SQL Table Design
Remarks[edit | edit source]
The Open University (1999) Relational Database Systems: Block 2 Relational Theory, Milton Keynes, The Open University.
Properties of a well designed table.[edit | edit source]
A true relational database must go beyond throwing data into a few tables and writing some SQL statements to pull that data out.
At best a badly designed table structure will slow the execution of queries and could make it impossible for the database to function as intended.
A database table should not be considered as just another table; it has to follow a set of rules to be considered truly relational. Academically it is referred to as a 'relation' to make the distinction.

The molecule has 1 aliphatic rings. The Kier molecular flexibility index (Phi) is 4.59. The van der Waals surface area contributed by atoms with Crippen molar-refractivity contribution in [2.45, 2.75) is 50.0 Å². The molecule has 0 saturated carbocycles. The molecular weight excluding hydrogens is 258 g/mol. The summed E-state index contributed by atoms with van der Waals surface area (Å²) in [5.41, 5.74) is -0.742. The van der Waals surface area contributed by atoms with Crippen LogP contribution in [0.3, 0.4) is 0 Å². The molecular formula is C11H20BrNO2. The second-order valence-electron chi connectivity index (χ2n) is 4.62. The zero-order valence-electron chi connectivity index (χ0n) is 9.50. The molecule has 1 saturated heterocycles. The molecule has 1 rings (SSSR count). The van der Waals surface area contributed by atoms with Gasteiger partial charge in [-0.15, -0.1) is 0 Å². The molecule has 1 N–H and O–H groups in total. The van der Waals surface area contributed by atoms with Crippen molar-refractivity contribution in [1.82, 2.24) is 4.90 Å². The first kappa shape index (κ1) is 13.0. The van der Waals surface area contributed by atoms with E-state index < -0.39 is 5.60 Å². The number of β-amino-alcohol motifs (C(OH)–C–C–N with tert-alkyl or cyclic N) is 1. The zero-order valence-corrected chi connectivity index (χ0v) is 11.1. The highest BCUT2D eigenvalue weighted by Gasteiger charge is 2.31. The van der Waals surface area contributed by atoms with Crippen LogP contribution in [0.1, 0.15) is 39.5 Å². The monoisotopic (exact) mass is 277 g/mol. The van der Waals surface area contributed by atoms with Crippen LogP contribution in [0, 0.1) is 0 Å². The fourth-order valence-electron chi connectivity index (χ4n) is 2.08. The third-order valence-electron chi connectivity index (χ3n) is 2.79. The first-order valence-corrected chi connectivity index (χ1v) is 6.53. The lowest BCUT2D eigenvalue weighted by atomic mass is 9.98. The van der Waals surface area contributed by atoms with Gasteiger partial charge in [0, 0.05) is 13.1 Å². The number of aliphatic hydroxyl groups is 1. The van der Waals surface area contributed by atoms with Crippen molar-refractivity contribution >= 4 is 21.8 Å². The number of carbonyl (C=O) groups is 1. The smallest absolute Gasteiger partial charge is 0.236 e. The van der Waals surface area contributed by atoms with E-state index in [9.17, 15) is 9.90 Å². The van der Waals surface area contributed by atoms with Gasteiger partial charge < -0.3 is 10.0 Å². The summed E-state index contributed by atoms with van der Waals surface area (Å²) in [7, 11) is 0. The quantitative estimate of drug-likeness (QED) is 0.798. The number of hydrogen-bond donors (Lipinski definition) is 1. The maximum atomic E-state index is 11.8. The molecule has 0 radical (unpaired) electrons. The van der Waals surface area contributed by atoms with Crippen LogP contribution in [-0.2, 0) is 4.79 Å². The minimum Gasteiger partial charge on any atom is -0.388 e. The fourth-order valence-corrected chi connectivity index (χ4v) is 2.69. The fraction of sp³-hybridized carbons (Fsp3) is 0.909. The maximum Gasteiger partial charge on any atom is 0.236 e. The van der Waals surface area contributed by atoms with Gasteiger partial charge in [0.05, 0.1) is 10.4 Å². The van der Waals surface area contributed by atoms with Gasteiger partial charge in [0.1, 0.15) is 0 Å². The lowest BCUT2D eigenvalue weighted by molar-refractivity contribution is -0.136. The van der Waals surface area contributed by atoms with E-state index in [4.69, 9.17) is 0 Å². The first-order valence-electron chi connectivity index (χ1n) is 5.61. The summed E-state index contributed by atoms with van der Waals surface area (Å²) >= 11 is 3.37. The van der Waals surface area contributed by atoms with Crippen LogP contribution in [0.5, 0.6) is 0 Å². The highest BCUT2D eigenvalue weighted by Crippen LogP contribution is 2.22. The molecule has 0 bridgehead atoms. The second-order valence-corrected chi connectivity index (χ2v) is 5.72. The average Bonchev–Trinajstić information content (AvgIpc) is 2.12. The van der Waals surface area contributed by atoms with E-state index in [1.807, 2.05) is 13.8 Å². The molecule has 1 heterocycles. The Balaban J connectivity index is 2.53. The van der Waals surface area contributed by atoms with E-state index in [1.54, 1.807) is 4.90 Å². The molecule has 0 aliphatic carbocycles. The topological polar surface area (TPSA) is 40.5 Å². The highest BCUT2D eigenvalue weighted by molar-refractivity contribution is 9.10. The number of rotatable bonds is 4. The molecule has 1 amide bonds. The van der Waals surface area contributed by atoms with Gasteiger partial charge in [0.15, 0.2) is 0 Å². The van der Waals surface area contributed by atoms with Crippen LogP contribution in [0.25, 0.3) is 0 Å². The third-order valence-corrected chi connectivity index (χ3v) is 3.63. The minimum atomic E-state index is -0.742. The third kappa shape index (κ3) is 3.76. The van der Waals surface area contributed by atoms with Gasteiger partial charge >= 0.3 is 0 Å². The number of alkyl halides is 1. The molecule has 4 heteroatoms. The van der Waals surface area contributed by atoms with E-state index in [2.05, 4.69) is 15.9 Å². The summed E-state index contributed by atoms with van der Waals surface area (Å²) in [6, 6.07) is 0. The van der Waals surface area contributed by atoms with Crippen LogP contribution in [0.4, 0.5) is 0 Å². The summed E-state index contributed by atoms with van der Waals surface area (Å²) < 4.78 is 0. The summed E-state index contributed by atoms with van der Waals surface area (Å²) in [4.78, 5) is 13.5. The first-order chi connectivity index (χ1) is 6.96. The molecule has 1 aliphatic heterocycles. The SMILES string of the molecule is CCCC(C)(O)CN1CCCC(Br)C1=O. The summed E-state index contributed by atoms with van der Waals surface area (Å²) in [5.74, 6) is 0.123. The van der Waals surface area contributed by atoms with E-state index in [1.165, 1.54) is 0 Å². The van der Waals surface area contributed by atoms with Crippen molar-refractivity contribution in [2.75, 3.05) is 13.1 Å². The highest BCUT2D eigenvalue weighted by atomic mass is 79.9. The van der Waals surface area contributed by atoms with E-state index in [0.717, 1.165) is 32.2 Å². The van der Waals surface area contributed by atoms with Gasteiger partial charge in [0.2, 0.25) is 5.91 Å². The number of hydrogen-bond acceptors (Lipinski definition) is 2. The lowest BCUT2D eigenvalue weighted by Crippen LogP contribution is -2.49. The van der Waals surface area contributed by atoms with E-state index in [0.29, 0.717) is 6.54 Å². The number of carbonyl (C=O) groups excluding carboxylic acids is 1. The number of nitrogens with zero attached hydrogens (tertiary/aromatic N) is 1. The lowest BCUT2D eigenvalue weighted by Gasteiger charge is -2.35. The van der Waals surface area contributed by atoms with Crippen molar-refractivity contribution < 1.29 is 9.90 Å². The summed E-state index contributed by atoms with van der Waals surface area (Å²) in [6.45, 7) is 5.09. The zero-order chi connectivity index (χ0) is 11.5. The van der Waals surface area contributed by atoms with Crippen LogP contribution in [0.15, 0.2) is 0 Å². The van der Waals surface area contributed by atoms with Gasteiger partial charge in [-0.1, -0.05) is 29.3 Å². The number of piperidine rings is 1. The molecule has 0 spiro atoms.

The five rules of a relational table are:
- Each value is atomic; the value in each field in each row must be a single value.
- Each field contains values that are of the same data type.
- Each field heading has a unique name.
- Each row in the table must have at least one value that makes it unique amongst the other records in the table.
- The order of the rows and columns has no significance.
A table conforming to the five rules:
- Rule 1: Each value is atomic.
Manageronly contain a single value.
- Rule 2:
Idcontains only integers,
Namecontains text (we could add that it's text of four characters or less),
DOBcontains dates of a valid type and
Managercontains integers (we could add that corresponds to a Primary Key field in a managers table).
- Rule 3:
Managerare unique heading names within the table.
- Rule 4: The inclusion of the
Idfield ensures that each record is distinct from any other record within the table.
A badly designed table:
|3||Sue||Friday the 18th July 1975||2, 1|
- Rule 1: The second name field contains two values - 2 and 1.
- Rule 2: The DOB field contains dates and text.
- Rule 3: There's two fields called 'name'.
- Rule 4: The first and second record are exactly the same.
- Rule 5: This rule isn't broken.